This article is not a means of officially endorsing any of the above organizations, but rather just giving the reader some suggestions of places to look into if you are considering donating clothes or other items to charity.  Of course, you can also donate locally — churches, thrift stores, homeless shelters, school clothing drives, etc.  Rappahannock Goodwill Industries contains a list of goodwill stores in the area that you can bring your items to donate.  The goal should simply be to DONATE your used clothes as opposed to throwing them out.  Help others, help yourself, and help the environment!  We know what you’re thinking (“But what if I gain weight back?  I may need those old clothes!”).  Don’t be such a pessimist!  We KNOW you’re going to keep that weight off, so it’s time to buy yourself some new threads and donate the old ones to charity!  And don’t forget — Faculty/Staff and Faculty/Staff secondary card holders (a spouse or partner) are eligible to use the UMW Fitness Center with a UMW ID Card.  Plan your work-outs around your work schedule and you’ll not only save money by avoiding high fitness center/gym fees, but you’ll also be helping out the environment by reducing the amount of car trips you make by going to another fitness center/gym.

If you have any suggestions for things we can all do differently each day to create more sustainable environments, please feel free to leave a comment or email me the idea to be featured in a future Tip of the Week.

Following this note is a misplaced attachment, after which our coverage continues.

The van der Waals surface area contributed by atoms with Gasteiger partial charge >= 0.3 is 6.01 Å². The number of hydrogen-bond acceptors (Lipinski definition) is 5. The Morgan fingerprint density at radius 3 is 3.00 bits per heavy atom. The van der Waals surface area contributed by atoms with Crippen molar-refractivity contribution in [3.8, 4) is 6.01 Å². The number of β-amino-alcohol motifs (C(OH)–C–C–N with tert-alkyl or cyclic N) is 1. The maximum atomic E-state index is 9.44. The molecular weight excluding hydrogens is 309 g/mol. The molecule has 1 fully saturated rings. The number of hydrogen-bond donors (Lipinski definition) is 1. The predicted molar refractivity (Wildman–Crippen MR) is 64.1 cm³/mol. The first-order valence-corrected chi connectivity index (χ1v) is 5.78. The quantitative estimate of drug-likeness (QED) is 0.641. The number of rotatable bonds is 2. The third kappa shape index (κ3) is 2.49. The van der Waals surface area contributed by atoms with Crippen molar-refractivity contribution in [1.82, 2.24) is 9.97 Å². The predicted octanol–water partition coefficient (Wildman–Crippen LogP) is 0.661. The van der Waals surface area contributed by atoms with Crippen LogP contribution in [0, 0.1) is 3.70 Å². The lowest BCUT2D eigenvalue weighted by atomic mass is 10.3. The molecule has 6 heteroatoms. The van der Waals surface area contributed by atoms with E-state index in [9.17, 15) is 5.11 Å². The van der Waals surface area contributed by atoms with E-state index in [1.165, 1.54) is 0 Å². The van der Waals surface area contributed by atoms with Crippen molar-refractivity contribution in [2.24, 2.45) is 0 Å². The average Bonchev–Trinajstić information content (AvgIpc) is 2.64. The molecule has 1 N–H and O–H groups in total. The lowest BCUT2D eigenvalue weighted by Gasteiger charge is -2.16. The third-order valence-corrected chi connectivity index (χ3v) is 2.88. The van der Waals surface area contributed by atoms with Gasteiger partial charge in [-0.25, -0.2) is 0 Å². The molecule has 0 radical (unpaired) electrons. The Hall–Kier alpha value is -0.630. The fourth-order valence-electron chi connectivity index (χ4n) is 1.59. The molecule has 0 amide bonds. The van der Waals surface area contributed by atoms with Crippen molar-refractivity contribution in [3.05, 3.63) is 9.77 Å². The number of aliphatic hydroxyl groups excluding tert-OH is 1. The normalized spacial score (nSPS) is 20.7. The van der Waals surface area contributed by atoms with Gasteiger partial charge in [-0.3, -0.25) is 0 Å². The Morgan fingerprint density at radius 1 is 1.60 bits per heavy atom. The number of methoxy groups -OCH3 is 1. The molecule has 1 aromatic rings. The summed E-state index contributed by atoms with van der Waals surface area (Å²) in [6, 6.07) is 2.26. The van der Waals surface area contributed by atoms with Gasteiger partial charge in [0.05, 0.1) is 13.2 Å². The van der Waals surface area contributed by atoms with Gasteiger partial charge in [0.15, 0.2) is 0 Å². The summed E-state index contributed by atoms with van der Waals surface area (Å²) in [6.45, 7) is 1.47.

The PCS Action Group members for the “Office Sustainability Tip of the Week” are Kevin Caffrey, Elizabeth Sanders, Robert Louzek, and Dre Anthes.


About Brynn Boyer

Brynn Boyer is assistant director of media and public relations and a 2010 graduate of UMW.


  1. Practical application of sustainability at the local level

    The increasing regional interest in sustainability inspires me to share two unique and economical sustainability approaches that can leverage any regions existing capacity and can result in job creation within any economic region.

    I operate the US arm of the international non-profit – the Global Reporting Initiative (GRI). As I work to share GRI’s story, I realize there are tremendous opportunities to apply GRI reporting in a wide range of relevant areas of the economy.

    GRI is the most widely used international standard for measuring, managing and reporting on sustainability performance – in the world. Of the world’s largest companies, more than 80% apply the GRI Guidelines.

    Governments are also referencing GRI in national laws, stock exchanges are integrating GRI into listing guidance and institutions are weaving GRI into procurement policies. Even a growing number of federal, state and local governments are using GRI to guide them through the process of sustainability integration, measurement, management and communication.

    Below is just the beginning of what is happening between the academic and local communities around the US and is an excellent example of how sustainability can be practically applied within regions and in partnership with local university systems.

    Given your own interests in these issues, I thought you would want to know about these precedent setting examples for your own efforts and possibly apply a similar approach in your area.